Passions — a blog

Waterfall Fix

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Latourell Falls

Latourell Falls, photographed from the parking lot viewpoint.

Like a lot of photographers, I’m addicted to waterfalls. I don’t photograph them a lot because I haven’t figured out how to make money from them — too many great photos and not enough buyers. But I was down to Vancouver, Washington at the end of March for the annual Professional Photographers of Washington conference and had a morning free so I headed up the Columbia Gorge for a waterfall fix. Continue reading

Red-flowering Currant

Red-flowering Currant against wooden fence

Red-flowering Currant against wooden fence in Annie & Bob’s backyard

A few days ago my friend Annie called to say her red-flowering currant (Ribes sanguineum) was about to burst into full bloom, inviting me to swing by and photograph it. She has a couple of nice shrubs against the fence in her backyard and when I visited on March 16 one of the two was in full bloom. Continue reading

I Love Photographing Homes

I opened my copy of the Bellingham Herald this morning (yes, we still get the newspaper delivered daily) and saw another of the homes I photographed on the front of the real estate insert.


Northwest Homes March 12, 2015

Michelle Harrington, the listing agent at Windermere in Fairhaven, is a delightful go-getter who has been one of my clients for real estate photography for about a year.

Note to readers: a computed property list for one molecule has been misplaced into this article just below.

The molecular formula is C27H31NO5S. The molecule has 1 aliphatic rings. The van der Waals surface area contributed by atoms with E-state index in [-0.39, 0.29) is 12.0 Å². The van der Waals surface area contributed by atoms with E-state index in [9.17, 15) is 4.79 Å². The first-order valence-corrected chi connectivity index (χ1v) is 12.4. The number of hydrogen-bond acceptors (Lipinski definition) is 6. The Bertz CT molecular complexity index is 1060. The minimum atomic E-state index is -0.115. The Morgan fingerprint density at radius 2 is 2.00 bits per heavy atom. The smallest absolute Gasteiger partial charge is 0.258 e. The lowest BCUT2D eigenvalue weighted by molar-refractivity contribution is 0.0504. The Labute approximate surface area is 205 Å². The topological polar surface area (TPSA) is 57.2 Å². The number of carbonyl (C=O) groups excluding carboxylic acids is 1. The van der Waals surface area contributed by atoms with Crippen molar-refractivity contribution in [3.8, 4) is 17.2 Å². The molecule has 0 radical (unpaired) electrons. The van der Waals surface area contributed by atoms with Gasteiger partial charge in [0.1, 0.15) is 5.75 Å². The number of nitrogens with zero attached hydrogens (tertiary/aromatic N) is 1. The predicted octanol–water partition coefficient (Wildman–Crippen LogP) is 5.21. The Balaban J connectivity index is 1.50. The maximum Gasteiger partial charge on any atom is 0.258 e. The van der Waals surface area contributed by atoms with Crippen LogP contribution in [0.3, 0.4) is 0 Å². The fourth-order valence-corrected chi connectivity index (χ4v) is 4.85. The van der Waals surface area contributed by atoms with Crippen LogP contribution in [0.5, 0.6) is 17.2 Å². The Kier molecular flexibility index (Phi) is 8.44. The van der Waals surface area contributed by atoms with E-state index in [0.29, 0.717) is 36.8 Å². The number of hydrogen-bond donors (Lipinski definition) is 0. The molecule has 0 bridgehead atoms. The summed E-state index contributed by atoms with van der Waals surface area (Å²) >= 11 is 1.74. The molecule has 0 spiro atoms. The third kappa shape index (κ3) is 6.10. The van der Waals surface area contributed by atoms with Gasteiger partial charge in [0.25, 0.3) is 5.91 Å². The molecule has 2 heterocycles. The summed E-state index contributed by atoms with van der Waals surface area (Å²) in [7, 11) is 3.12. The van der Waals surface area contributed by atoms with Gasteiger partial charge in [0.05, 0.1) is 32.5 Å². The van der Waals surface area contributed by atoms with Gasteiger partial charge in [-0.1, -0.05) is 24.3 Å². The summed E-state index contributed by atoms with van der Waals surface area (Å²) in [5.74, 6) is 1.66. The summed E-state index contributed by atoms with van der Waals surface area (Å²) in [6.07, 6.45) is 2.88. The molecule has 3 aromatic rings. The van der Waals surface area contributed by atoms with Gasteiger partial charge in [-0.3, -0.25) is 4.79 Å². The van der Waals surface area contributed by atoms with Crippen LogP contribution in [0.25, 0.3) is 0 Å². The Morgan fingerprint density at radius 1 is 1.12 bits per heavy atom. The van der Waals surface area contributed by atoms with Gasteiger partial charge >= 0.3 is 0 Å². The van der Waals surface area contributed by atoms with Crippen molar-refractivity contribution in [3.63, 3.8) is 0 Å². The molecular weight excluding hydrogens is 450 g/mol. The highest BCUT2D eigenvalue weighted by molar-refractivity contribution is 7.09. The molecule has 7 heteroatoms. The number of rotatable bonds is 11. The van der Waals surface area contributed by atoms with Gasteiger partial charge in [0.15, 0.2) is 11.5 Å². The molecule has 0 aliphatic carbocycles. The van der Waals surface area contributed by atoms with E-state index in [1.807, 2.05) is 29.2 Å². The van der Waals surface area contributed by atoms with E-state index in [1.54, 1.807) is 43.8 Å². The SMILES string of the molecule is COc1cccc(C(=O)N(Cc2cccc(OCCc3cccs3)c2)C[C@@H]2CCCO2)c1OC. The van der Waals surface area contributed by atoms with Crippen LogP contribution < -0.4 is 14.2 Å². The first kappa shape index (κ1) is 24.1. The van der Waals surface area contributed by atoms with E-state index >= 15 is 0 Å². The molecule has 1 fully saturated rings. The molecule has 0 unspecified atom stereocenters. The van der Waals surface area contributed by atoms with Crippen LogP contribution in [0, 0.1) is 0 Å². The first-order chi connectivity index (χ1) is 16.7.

Real estate photography is a service I added to my business late in 2013 when Kena Brashear, the realtor in my BNI networking group, asked me if I photographed homes. Kena knew me primarily as a portrait photographer — I photographed her family and her business portrait. I photographed a high-end country home for Kena, she loved how I approached the job and the final results, and we’ve been working together ever since. She connected me to Michelle, who referred me to several other agents in her office. Real estate, like many other businesses, really is built on personal connections. Continue reading

Foraging for Fungi

Red-cap Bolete [Leccinum aurantiacum]

Red-cap Bolete [Leccinum aurantiacum]

I spent a couple of very enjoyable days with family foraging for mushrooms near The Mountaineers Meany Lodge just east of Snoqualmie Pass. My son Zach and his fiance Kristina invited us and her parents to join them at the annual mushroom weekend at Meany. It’s something I’ve done several times in the past, mostly in the 1990s and it had been some 10 years since I last participated.

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Alliums on the Cover

My friends at The American Gardener magazine selected one of my photographs of ‘Purple Sensation’ ornamental onions for the cover of the September/October 2014 issue.


American Gardener Cover

The cover photograph was made in late May, 2010 at VanDusen Botanical Garden in Vancouver, British Columbia.

I have two more Allium photos inside the magazine on pages 14 & 16, plus one of western poison ivy on page 25. I’ve been contributing to The American Gardener since 1997. Thank you, David Ellis and Mary Yee, for continuing to choose my photography for the magazine.

No Cougars on the Divide, Just Autumn Brilliance

Sitka Mountain Ash and Cascade Blueberries